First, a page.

Commit cd90b2a5 authored by Rieks Joosten's avatar Rieks Joosten Committed by fmerg
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making things work and rewriting some texts

parent 212ef032
---
id: terminology
title: eSSIF-Lab Concepts and Terminology
title: "eSSIF-Lab: Concepts and Terminology"
scopeid: essifLab
---
:::info **UNDER CONSTRUCTION**
*This (initial version of the) terminology chapter is currently under construction. If you feel like making a contribution, please contact [the editor](mailto:rieks.joosten@tno.nl)*
:::
The purpose of the eSSIF-Lab Terminology is to provide mental models that all of its stakeholders interpret in sufficiently the same way, so as to be able to talk, think and discuss about what it is we try to achieve and ways to achieve this.
The initial version of this terminology is still under construction.
......@@ -11,17 +16,41 @@ The initial version of this terminology is still under construction.
Contributors to and users of eSSIF-Lab come from various backgrounds. Their culture may not be Western. English may not be their native tongue. They may be experts in non-technological topics. Working with one another presumes a setting where participants have some level of shared understanding. Often, sharing one's understanding at a superficial level suffices. Other situations require that underlying concepts are shared in a more in-depth fashion. It's like cars: people buying, selling, or driving cars do not need in-depth shared knowledge about cars, whereas (maintenance or construction) engineers or liability lawyers need to share a deeper knowledge of how cars do (or do not) work.
We expect to see situations of "language confusion", i.e. in which people use words or phrases, the intension (not: intention) of which differs from the interpretation of some listeners/readers. Sometimes a casual glance at a dictionary or glossary is the solution. In other cases, deeper understanding matters, e.g. in when drafting specifications or contracts. Then [we need more than a set of definitions](https://www.sfu.ca/~swartz/definitions.htm).
This is far from trivial, and hence we expect to see situations of "language confusion", i.e. in which people use words or phrases, the intension ([not: intention](https://www.askdifference.com/intention-vs-intension/)) of which differs from the interpretation of some listeners/readers. Sometimes a casual glance at a dictionary or glossary is the solution. In other cases, deeper understanding matters, e.g. in when drafting specifications or contracts. Then [we need more than a set of definitions](https://www.sfu.ca/~swartz/definitions.htm).
This chapter reflects the learnings of eSSIf-Lab with respect to what such additional needs are, and provides the backgrounds of the methods, means and/or tools that may help to accommodate such needs. Here is a summary:
1. People that read a text may need help in understanding various words or phrases, particularly if they are not very familiar with the subject matter (they may be learning, and/or the text doesn't have an associated glossary), or come from another society. For such purposes, it helps to have an alphabetically sorted lists of words and phrases, each of which associated with one or more meanings or explanations that such words/phrases may have. We call this list a %%dictionary|dictionary%%. The eSSIF-Lab project intends to look into the possibility and necessity of generating a dictionary of SSI-related words and phrases based on the materials that are readily available; if it turns out this is beneficial, the eSSIF-Lab will contribute to the extent that is allowed by the project constraints.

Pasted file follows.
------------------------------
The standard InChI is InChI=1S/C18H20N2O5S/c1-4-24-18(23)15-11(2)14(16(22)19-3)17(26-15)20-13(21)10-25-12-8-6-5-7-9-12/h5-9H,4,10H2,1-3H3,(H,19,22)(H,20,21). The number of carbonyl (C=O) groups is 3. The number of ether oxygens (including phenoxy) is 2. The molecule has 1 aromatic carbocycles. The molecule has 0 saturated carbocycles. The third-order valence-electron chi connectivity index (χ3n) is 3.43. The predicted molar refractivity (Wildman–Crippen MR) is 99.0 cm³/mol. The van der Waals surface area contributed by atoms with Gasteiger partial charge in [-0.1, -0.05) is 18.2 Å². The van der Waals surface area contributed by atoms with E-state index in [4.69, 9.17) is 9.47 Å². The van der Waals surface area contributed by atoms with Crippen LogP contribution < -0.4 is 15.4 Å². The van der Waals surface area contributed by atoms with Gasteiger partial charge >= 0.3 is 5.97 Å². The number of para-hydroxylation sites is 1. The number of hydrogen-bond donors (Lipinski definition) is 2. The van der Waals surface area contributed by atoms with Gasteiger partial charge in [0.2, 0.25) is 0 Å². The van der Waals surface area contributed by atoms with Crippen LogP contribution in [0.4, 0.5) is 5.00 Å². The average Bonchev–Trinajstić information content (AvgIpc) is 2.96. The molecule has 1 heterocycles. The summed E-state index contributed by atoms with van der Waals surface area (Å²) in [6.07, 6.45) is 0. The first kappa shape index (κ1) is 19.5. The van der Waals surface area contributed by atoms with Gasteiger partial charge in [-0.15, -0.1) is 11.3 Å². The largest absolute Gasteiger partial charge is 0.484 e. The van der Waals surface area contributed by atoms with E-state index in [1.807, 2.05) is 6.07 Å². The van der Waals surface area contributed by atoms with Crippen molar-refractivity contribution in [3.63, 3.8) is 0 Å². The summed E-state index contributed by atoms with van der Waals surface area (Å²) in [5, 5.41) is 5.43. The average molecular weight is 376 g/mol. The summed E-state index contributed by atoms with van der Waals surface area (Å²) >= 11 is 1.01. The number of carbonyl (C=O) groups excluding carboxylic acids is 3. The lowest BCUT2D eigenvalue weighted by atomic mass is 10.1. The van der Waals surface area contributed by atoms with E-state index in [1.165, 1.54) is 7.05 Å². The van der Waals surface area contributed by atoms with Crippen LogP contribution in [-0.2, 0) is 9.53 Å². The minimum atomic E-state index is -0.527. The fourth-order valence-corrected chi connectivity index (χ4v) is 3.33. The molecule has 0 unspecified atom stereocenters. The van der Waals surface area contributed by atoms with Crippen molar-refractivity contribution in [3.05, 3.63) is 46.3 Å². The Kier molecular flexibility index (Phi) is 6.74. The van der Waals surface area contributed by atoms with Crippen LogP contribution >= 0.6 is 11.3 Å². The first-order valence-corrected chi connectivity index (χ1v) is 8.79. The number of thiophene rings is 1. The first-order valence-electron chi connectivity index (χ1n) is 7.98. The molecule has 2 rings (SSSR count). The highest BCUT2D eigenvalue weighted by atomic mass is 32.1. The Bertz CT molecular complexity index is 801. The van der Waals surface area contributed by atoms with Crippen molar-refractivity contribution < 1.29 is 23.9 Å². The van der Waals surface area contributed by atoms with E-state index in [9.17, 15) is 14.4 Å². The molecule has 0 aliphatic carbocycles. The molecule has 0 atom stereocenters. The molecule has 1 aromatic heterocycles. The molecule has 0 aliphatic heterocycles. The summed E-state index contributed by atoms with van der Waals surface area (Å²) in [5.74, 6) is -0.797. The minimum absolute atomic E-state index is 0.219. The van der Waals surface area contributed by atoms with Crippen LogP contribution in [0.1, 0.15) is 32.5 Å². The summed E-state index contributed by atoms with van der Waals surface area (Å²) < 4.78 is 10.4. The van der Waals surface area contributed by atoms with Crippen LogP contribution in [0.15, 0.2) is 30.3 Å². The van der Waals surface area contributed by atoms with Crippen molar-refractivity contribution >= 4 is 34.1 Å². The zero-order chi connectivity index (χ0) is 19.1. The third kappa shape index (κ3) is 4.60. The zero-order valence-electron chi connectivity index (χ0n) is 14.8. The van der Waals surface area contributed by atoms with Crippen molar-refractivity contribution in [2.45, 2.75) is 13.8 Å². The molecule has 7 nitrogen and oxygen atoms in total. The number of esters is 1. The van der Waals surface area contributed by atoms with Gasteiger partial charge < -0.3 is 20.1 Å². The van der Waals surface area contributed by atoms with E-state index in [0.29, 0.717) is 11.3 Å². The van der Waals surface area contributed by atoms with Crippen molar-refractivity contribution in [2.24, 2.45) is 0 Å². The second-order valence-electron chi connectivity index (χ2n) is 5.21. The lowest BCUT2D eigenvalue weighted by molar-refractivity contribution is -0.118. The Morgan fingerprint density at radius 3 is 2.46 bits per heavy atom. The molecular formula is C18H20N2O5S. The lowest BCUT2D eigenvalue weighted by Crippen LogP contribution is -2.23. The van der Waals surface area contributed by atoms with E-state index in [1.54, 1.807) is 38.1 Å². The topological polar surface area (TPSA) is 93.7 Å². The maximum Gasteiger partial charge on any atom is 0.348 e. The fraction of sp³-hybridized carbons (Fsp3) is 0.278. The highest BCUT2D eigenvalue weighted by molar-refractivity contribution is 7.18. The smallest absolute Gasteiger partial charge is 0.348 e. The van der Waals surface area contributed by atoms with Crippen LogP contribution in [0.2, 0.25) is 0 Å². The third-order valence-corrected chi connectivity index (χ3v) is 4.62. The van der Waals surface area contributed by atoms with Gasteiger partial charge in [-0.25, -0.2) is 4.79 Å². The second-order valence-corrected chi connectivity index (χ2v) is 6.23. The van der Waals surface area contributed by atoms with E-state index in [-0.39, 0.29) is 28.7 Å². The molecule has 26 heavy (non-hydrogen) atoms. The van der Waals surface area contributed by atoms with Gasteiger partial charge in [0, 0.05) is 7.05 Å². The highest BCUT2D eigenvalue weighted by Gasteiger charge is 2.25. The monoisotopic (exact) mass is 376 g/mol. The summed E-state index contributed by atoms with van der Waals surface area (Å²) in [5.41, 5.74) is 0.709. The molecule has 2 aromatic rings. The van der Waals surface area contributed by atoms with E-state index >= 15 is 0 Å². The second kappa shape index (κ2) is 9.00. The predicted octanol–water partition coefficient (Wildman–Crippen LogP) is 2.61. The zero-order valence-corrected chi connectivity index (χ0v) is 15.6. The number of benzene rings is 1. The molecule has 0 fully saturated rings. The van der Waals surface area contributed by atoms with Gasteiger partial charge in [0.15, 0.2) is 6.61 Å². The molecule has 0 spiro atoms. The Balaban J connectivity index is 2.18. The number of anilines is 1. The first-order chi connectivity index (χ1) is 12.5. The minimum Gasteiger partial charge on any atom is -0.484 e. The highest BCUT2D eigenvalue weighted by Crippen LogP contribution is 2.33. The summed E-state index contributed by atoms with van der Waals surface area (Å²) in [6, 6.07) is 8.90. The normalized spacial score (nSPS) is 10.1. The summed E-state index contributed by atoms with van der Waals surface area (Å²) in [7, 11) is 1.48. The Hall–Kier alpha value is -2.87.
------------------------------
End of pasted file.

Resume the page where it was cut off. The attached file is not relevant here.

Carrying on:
2. Authors (e.g. of programming code, or articles of various kinds) that produce text on a particular topic, will want the words and phrases they use to be associated with a single meaning. This also holds for people that want to discuss a particular topic. For purposes such as these, it helps to have an alphabetically sorted lists of words and phrases, each of which associated with a single meaning or explanation that they can refer to. We call such lists %%glossaries|glossary%%. The eSSIF-Lab project intends to allow for the automated generation of such glossaries whenever a specific need for that exists.
3. People may find they need to better understand the ideas/concepts that terms refer to, e.g. because their thoughts keep running around in circles, they cannot get software to work in a generic fashion, etc. The eSSIF-Lab project intends to provide a (structured) repository where people can store texts that
- describe what we call a %%pattern|pattern%% or %%mental model|pattern%%, i.e. a coherent set of %%concepts|concepts%%, relations between these concepts, and rules/constraints that apply. A pattern also motivates its existence, and provides examples of when and how it can be used in a purposeful way;
- specify individual %%concepts|concept%% in a precise and in-depth manner, beyond what is possible by the texts used in patterns;
- specify how specific words or phrases (%%terms|term%%) are mapped onto such %%concepts|concept%% within specific scopes/contexts;
- specify a %%scope (or context)|scope%%, i.e. the extent of the area or subject matter within which we define patterns, concepts, terms and glossaries, allowing patterns to be used in a limited scope, terms to be have different meanings in different scopes, etc.
## Context
People use %%words and phrases (terms)|term%% to (tangibly) refer to the (intangible) %%ideas and thoughts (concepts)|concept%% they have, e.g. about what exists in the world, judgements they have, etc.<sup>[semantics]</sup> This mapping of terms and concepts, which we call '[semantics](wikipedia/semantics)', that is unique for each %%person or organization|party%%, enables them to reflect on their thoughts, and to convey such thoughts to others. Good communication however requires that the semantics of the communicating parties is sufficiently the same, so that the recipient of a communication will interpret it such that it means (sufficiently) the same to him as the communication means to its sender.
The Concepts and Terminology part of eSSIF-Lab aims helps eSSIF-Lab community participants understand one another at whatever level of precision they need. This chapter presents a number of aids we will develop/maintain to serve that purpose.